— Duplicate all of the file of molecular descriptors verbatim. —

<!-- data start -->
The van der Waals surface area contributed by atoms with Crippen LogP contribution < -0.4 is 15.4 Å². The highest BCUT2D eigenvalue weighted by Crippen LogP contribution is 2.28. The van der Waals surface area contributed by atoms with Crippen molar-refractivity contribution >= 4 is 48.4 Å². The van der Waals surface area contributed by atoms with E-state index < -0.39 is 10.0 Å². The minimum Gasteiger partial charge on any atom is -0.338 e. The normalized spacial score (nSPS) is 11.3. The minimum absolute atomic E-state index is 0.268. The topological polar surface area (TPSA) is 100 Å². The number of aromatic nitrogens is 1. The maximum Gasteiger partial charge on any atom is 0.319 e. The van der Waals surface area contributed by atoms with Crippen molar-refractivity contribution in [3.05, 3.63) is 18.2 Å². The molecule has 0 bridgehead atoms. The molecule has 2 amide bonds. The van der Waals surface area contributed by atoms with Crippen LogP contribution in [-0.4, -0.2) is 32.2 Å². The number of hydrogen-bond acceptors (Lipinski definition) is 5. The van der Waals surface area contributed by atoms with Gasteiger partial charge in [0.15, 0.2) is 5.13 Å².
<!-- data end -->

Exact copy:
The van der Waals surface area contributed by atoms with Crippen LogP contribution < -0.4 is 15.4 Å². The highest BCUT2D eigenvalue weighted by Crippen LogP contribution is 2.28. The van der Waals surface area contributed by atoms with Crippen molar-refractivity contribution >= 4 is 48.4 Å². The van der Waals surface area contributed by atoms with E-state index < -0.39 is 10.0 Å². The minimum Gasteiger partial charge on any atom is -0.338 e. The normalized spacial score (nSPS) is 11.3. The minimum absolute atomic E-state index is 0.268. The topological polar surface area (TPSA) is 100 Å². The number of aromatic nitrogens is 1. The maximum Gasteiger partial charge on any atom is 0.319 e. The van der Waals surface area contributed by atoms with Crippen molar-refractivity contribution in [3.05, 3.63) is 18.2 Å². The molecule has 0 bridgehead atoms. The molecule has 2 amide bonds. The van der Waals surface area contributed by atoms with Crippen LogP contribution in [-0.4, -0.2) is 32.2 Å². The number of hydrogen-bond acceptors (Lipinski definition) is 5. The van der Waals surface area contributed by atoms with Gasteiger partial charge in [0.15, 0.2) is 5.13 Å².